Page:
- Download the press release (67 KB PDF)
Mountain View, CA May 14, 2014: The board of directors of Creative Commons is pleased to announce the appointment of Ryan Merkley to the position of chief executive officer. Ryan is an accomplished strategist, campaigner, and communicator in the nonprofit, technology, and government sectors. Ryan was recently chief operating officer of the Mozilla Foundation, the nonprofit parent of the Mozilla Corporation and creator of the world’s most recognizable open-source software project and internet browser, Firefox. At the Mozilla Foundation, Ryan led development of open-source projects like Webmaker, Lightbeam, and Popcorn, and also kicked off the Foundation’s major online fundraising effort, resulting in over $1.8 million USD in individual donations from over 44,000 new donors.
Ryan is a well-known and respected voice in the open source community, and recognized for his unwavering support to open government and open data initiatives.
“As the board has gotten to know Ryan after the past several weeks, he’s articulated a strong vision to us for the future of the organization,” board chair and interim CEO Paul Brest said. “He understands that the internet has changed a lot since we first launched the CC licenses, and that our relevance requires an evolving technology strategy. He also recognizes that this is a crucial moment for CC and its allies: we must work together to strengthen and protect the open web.”
“A public commons, enabled by the open web, is the most powerful force to foster creativity, inspire innovation, and enhance human knowledge around the world. Those who believe in its potential need to join together in a global movement to ensure its success,” said Ryan Merkley. “At Creative Commons we’re making that case, and supporting, inspiring, and connecting the various communities that are building the commons — from open education, to science, to film and photography — and working to provide tools, solutions, and policy on their behalf.”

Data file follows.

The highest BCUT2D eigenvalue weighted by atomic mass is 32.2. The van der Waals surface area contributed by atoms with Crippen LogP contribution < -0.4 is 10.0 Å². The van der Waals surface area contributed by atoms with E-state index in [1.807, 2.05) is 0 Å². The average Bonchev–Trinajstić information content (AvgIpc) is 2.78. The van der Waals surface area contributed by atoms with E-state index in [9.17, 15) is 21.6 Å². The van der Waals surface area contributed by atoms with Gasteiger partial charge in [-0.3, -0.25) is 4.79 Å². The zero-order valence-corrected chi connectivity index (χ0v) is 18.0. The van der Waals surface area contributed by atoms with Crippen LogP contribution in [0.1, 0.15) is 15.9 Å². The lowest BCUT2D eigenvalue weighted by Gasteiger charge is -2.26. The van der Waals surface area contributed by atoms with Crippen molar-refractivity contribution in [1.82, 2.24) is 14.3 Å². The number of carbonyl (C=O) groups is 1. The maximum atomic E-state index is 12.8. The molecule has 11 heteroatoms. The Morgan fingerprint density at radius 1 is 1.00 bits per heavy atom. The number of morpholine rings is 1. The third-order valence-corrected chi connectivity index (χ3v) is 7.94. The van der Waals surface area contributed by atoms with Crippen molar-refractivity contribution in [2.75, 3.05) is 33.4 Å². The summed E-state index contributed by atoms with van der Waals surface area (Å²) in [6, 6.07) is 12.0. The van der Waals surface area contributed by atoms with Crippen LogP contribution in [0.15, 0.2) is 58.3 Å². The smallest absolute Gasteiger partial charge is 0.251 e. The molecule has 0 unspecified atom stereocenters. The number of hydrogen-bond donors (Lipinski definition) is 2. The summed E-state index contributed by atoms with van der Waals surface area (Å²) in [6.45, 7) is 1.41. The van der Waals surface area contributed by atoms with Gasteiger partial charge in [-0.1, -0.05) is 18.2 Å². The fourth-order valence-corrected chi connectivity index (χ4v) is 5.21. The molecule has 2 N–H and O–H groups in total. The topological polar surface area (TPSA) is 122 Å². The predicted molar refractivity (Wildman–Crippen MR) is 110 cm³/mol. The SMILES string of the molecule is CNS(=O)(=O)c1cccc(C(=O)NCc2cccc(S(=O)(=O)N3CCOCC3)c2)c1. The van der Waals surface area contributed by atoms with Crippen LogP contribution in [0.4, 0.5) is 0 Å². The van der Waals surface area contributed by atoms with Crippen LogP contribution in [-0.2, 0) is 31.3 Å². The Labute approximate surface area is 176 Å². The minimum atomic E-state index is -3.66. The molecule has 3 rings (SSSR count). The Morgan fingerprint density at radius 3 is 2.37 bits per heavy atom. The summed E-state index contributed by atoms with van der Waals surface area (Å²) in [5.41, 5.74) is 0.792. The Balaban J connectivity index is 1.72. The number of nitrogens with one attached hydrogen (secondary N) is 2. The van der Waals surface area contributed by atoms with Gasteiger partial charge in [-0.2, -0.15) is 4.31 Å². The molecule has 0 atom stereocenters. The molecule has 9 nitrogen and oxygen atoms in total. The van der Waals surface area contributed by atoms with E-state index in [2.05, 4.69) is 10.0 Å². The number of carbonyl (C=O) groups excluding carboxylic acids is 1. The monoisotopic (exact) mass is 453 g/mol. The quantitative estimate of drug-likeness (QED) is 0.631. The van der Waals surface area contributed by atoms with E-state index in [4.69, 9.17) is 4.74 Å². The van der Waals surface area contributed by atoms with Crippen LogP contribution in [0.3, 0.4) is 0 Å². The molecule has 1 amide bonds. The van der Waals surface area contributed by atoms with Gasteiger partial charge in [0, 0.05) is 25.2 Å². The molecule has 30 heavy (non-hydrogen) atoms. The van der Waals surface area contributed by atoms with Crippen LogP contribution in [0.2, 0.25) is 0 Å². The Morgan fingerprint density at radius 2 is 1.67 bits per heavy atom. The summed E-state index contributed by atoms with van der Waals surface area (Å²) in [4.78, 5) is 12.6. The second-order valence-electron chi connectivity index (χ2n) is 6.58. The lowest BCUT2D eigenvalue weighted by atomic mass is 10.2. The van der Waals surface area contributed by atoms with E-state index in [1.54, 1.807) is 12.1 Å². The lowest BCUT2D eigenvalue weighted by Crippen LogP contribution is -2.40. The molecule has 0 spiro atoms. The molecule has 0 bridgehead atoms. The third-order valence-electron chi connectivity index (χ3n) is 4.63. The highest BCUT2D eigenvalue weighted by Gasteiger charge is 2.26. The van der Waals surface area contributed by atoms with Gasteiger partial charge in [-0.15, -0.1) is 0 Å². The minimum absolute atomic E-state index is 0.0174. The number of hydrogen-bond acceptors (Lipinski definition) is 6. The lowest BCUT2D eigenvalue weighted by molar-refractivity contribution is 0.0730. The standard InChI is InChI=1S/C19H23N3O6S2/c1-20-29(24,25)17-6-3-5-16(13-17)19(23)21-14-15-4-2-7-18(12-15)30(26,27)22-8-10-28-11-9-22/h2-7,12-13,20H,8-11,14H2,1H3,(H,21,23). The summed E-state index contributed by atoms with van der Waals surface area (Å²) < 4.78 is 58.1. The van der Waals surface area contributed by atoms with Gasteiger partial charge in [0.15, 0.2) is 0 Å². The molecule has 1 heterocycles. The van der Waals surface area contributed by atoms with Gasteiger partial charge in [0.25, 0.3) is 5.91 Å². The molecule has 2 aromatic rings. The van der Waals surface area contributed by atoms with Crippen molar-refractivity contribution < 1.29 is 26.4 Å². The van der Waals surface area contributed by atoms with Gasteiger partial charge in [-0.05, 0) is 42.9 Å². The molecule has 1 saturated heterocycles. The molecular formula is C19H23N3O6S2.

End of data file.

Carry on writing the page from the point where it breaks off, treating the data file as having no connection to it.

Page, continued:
Creative Commons provides a set of licenses that creators can use to grant permission to reuse their work. With over half a billion openly licensed works on the internet, Creative Commons is internationally recognized as the standard in open content licensing. Ryan will lead a global team of legal and technology professionals who manage and support the licenses, as well as experts who lead CC license adoption efforts in areas like education, culture, science, and public policy.
Ryan joins Creative Commons after a career working to advance social causes and public policy in nonprofits and government. Outside of his work at Mozilla Foundation, Ryan was senior advisor to Mayor David Miller in Toronto, where he initiated Toronto’s Open Data project. He was also seconded to the City of Vancouver as director of corporate communications for the 2010 Winter Games. Most recently, Ryan was managing director and senior vice president of public affairs at Vision Critical, a Vancouver-based SaaS company and market research firm.
Ryan will take up his new position on June 1, 2014. He will be based in Toronto, and will split his time between Toronto and the Bay Area.
Official biography and high-resolution images can be found at:
Bios and photos of Creative Commons board and advisory council members
Creative Commons launches Version 4.0 of its license suite
About Creative Commons
Creative Commons (http://creativecommons.org/) is a globally-focused nonprofit organization dedicated to making it easier for people to share and build upon the work of others, consistent with the rules of copyright. Creative Commons provides free licenses and other legal tools to give everyone from individual creators to large companies and institutions a simple, standardized way to grant copyright permissions and get credit for their creative work while allowing others to copy, distribute, and make specific uses of it.
For more information contact:
Communications Manager, Creative Commons
Creative Commons, a globally-focused nonprofit that provides legal and technological tools for sharing and collaboration, welcomed eight new members to its board of directors today. It also announced a new advisory council to complement the board and provide input and feedback to CC leadership. Several alumni of the CC board will be transitioning to the advisory council. CC co-founder Lawrence Lessig will lead the advisory council and transition to emeritus status on the board.